Bill Shaddox worked for the Department of the Interior for 42 years, spending 10 years with the Bureau of Indian Affairs and 32 years with the National Park Service. Bill served as the Chief of the Land Resources Division of the National Park Service for 26 years, where he was responsible for the Federal portion of the Land and Water Conservation Fund and land acquisition function within the NPS, as well as managing the agency-wide realty management and rights-of-way program. During his tenure with the NPS, Bill helped to complete over 15,000 acquisitions that protected over 1.9 million acres of land. He helped to acquire the first land acquisition at 63 new national park units and worked with tribes across the country by helping to appraise and acquire land for multiple reservations. Bill graduated from Oklahoma State University with a degree in Agricultural Economics and obtained his Juris Doctorate from the Columbus School of Law, Catholic University, Washington, D.C. He is an enrolled member of the Western Band of Cherokees in Oklahoma.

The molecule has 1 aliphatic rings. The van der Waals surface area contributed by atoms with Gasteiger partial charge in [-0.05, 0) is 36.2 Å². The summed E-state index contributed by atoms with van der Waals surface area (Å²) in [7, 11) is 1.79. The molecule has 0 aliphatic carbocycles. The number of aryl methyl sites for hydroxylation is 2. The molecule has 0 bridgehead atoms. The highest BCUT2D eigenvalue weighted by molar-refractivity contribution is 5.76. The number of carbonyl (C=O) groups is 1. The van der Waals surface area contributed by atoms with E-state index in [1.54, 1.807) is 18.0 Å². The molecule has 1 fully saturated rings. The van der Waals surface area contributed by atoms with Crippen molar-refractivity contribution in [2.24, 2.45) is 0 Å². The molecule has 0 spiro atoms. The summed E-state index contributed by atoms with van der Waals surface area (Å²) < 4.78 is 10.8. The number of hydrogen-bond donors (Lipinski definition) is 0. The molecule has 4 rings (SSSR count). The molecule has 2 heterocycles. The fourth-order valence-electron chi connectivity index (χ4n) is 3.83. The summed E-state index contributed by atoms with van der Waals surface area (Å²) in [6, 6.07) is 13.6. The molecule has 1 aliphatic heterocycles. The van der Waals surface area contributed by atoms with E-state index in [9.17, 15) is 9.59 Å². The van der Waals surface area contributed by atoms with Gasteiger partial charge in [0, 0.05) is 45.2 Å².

Chris worked for the Department of the Interior for 40 years, beginning in 1978. Starting in Washington, DC, he worked for the Heritage Conservation and Recreation Service as an Outdoor Recreation Planner working on grant programs, including the Land and Water Conservation Fund. He was also involved in studies including the National Urban Recreation Study and Coastal Barrier Resources Study. In 1982 he joined the NPS and, in 1983, transferred to Fire Island National Seashore as Management Assistant overseeing park planning and coordinating with Fire Island’s many community organizations and outside constituent groups. He returned to Washington in 1988 and worked in NPS’ Rivers and Trails Conservation Assistance program for 4 years again as a planner. In 1992 he moved to NPS Legislative and Congressional Affairs. For 8 years as a legislative affairs specialist, he was responsible for legislative issues for the Northeast and numerous Service-wide programs. In 2000 he transferred to New York and worked initially on National Parks of New York Harbor and then for 3 years served as Jamaica Bay Unit Superintendent at Gateway National Recreation Area. In 2005 he returned to DC and worked in the NPS Partnership Office. In 2008 he returned to Fire Island National Seashore as Superintendent, where he served for the last ten years of his career, retiring in 2018. During his career, he served on 2 NPS International teams and worked on the General Management Plan for Colonial NHP’s Jamestown Project, the precursor to the 400th Anniversary of Jamestown. He splits his time between his hometown of Youngstown, Ohio, and Arlington, Virginia.